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Welcome to The Visible Embryo, a comprehensive educational resource on human development from conception to birth.

The Visible Embryo provides visual references for changes in fetal development throughout pregnancy and can be navigated via fetal development or maternal changes.

The National Institutes of Child Health and Human Development awarded Phase I and Phase II Small Business Innovative Research Grants to develop The Visible Embryo. Initally designed to evaluate the internet as a teaching tool for first year medical students, The Visible Embryo is linked to over 600 educational institutions and is viewed by more than one million visitors each month.

Today, The Visible Embryo is linked to over 600 educational institutions and is viewed by more than 1 million visitors each month. The field of early embryology has grown to include the identification of the stem cell as not only critical to organogenesis in the embryo, but equally critical to organ function and repair in the adult human. The identification and understanding of genetic malfunction, inflammatory responses, and the progression in chronic disease, begins with a grounding in primary cellular and systemic functions manifested in the study of the early embryo.

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Pregnancy Timeline by SemestersLungs begin to produce surfactantImmune system beginningHead may position into pelvisFull TermPeriod of rapid brain growthWhite fat begins to be madeHead may position into pelvisWhite fat begins to be madeImmune system beginningBrain convolutions beginBrain convolutions beginFetal liver is producing blood cellsSensory brain waves begin to activateSensory brain waves begin to activateInner Ear Bones HardenBone marrow starts making blood cellsBone marrow starts making blood cellsBrown fat surrounds lymphatic systemFetal sexual organs visibleFinger and toe prints appearFinger and toe prints appearHeartbeat can be detectedHeartbeat can be detectedBasic Brain Structure in PlaceThe Appearance of SomitesFirst Detectable Brain WavesA Four Chambered HeartBeginning Cerebral HemispheresFemale Reproductive SystemEnd of Embryonic PeriodEnd of Embryonic PeriodFirst Thin Layer of Skin AppearsThird TrimesterSecond TrimesterFirst TrimesterFertilizationDevelopmental Timeline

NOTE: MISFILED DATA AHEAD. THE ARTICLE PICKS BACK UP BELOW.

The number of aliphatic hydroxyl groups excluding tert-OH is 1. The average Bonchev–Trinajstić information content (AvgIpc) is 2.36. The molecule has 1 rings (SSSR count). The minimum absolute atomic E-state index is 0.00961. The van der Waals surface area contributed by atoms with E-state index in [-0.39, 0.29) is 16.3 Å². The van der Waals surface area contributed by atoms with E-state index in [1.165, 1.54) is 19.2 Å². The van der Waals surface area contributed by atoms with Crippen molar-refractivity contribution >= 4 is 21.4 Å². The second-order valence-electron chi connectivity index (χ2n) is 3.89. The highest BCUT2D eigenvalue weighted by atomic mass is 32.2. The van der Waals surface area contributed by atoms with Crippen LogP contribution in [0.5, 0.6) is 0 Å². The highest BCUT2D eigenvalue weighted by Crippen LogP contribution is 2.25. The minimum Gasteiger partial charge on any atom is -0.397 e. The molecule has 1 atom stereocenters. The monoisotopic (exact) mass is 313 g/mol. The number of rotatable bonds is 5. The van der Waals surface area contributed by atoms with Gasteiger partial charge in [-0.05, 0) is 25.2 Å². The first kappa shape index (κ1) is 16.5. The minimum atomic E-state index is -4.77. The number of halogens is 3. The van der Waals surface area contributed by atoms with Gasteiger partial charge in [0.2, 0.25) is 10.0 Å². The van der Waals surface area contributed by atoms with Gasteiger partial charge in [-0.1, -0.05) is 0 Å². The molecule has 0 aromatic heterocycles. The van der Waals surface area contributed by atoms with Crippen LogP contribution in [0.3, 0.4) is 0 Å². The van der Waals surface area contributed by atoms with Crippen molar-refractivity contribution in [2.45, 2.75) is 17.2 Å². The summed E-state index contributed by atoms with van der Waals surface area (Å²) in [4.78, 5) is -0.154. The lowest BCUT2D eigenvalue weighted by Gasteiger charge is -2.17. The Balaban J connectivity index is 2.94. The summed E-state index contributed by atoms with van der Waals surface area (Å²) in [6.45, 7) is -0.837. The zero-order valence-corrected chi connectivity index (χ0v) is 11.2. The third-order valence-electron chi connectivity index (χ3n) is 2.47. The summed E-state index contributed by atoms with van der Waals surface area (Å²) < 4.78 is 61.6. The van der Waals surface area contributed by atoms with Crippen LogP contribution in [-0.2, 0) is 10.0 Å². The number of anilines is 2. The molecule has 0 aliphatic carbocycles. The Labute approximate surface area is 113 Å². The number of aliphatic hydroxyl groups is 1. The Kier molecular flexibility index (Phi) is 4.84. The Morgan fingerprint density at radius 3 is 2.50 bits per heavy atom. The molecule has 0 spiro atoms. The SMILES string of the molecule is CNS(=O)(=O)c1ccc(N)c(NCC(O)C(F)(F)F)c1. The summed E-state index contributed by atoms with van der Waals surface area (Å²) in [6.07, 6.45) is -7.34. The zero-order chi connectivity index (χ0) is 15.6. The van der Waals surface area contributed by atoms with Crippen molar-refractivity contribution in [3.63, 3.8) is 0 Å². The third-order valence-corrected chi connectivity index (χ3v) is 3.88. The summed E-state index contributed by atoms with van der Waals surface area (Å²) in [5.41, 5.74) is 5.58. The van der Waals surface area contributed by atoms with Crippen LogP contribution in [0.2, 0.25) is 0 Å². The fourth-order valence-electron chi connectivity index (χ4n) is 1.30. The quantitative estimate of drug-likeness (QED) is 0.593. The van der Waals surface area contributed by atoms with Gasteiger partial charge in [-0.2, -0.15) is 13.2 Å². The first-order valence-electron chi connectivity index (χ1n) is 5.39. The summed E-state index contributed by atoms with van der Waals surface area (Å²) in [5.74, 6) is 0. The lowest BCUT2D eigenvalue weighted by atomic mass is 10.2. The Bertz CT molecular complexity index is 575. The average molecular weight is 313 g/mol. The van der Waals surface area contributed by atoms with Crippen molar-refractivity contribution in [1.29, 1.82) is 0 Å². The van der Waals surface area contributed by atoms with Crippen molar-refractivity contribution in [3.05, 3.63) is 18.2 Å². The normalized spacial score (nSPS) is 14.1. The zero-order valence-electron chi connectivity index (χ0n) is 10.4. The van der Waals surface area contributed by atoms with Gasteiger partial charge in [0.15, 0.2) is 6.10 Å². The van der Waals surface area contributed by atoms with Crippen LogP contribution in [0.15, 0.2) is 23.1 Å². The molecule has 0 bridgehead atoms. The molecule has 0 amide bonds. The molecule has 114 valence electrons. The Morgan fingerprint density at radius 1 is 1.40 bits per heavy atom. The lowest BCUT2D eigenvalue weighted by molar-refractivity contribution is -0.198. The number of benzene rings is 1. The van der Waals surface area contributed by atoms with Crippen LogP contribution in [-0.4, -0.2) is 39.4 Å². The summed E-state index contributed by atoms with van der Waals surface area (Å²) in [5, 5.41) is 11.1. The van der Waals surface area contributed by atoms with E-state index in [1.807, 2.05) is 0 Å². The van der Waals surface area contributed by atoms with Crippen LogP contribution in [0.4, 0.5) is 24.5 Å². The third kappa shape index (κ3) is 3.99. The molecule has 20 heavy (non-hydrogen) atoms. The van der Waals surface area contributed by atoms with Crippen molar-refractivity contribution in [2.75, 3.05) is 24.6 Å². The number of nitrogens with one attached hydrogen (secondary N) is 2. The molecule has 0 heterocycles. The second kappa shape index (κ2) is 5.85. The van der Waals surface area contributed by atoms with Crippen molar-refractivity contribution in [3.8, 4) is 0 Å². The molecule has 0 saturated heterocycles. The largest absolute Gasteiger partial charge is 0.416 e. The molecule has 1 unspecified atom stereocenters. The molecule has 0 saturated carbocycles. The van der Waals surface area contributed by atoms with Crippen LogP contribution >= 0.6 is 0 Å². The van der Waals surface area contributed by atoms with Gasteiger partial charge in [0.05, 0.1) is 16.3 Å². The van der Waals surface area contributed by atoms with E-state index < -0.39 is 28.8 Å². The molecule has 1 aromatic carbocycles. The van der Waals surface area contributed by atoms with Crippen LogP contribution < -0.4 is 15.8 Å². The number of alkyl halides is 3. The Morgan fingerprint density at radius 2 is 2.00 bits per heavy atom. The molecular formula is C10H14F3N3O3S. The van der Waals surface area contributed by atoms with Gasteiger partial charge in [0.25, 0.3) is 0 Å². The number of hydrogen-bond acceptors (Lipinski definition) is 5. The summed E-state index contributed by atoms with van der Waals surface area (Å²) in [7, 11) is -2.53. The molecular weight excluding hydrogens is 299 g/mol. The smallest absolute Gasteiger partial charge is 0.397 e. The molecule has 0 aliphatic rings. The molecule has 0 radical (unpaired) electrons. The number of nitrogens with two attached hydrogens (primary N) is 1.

CLICK ON weeks 0 - 40 and follow along every 2 weeks of fetal development
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Home | Pregnancy Timeline | News Alerts |News Archive Apr 30, 2015

Image credit: Nature Cell Biology





Link between physical forces and limb deformities

Engineers and a pediatric surgeon have joined forces to discover that physical forces like pressure and tension affect the development of limbs in embryos — research that could someday be used to help prevent birth defects.

The team included University of Toronto (U of T) mechanical engineer Yu Sun, Department of Mechanical and Industrial Engineering (MIE), University of Toronto, Canada, and bioengineer Rodrigo Fernandez-Gonzalez, assistant professor at the Institute of Biomaterials & Biomedical Engineering (IBBME), and Dr. Sevan Hopyan of the SickKids Hospital.